T1 weighted image

Last revised by Amir Mahmud on 6 Nov 2023

T1 weighted image (also referred to as T1WI or the "spin-lattice" relaxation time) is one of the basic pulse sequences in MRI and demonstrates differences in the T1 relaxation times of tissues.

A T1WI relies upon the longitudinal relaxation of a tissue's net magnetization vector (NMV). Basically, spins aligned in an external field (B0) are put into the transverse plane by a radiofrequency (RF) pulse. They then slide back toward the original equilibrium of B0. Not all tissues return back to equilibrium in the same amount of time, and a tissue's T1 reflects the amount of time taken for its protons' spins to realign with the main magnetic field (B0).

T1 weighting tends to have short TE and TR times. 

Fat quickly realigns its longitudinal magnetization with B0, and it therefore appears bright on a T1 weighted image. Conversely, water has much slower longitudinal magnetization realignment after an RF pulse and therefore, has less transverse magnetization after an RF pulse. Thus, water has low signal and appears dark.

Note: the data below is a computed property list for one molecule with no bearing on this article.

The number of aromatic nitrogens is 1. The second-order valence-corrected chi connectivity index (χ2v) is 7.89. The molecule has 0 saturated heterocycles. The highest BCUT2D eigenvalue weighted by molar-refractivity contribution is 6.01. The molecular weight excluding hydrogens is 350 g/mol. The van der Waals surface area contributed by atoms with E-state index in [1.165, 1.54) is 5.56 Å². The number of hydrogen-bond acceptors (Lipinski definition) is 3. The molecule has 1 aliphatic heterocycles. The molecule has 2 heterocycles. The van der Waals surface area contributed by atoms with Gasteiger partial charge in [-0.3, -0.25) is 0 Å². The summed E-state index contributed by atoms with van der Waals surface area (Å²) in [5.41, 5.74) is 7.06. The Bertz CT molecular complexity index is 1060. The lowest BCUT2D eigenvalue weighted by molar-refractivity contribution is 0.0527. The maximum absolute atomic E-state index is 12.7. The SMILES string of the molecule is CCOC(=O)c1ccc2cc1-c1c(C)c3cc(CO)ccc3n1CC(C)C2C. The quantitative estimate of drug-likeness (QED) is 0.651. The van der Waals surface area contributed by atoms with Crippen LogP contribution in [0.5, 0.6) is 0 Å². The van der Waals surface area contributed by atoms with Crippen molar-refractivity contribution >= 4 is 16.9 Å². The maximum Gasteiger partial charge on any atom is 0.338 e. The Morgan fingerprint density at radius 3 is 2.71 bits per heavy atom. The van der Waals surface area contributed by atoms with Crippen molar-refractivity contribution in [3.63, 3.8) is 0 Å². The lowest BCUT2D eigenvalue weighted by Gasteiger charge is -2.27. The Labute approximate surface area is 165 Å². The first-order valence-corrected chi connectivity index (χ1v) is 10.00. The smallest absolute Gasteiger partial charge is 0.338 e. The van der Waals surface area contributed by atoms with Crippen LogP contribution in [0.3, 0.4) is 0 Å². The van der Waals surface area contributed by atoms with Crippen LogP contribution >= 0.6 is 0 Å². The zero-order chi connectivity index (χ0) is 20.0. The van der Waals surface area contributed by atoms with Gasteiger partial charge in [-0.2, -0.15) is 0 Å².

If T1WIs did not have short TRs, then all the protons would recover their alignment with the main magnetic field and the image would be uniformly intense. Selecting a TR shorter than the tissues' recovery time allows one to differentiate them (i.e. tissue contrast).

T1-weighted sequences provide the best contrast for paramagnetic contrast agents (e.g. gadolinium-containing compounds).

T1-weighted sequences include:

Practical tips

  • signal hyperintensity on T1WI is an important finding and needs to be explained, the potential causes of this appearance are:

    • fat

    • methemoglobin

    • paramagnetic contrast media e.g. gadolinium-based agents

    • melanin

    • slow-flowing blood

    • proteinaceous fluid

    • calcium 3

    • copper 3

    • manganese 3

    • iron 3

  • See also Hyperintense on T1-weighted images (mnemonic)


  • TR: short

  • TE: short

  • fat: bright

  • fluid: dark

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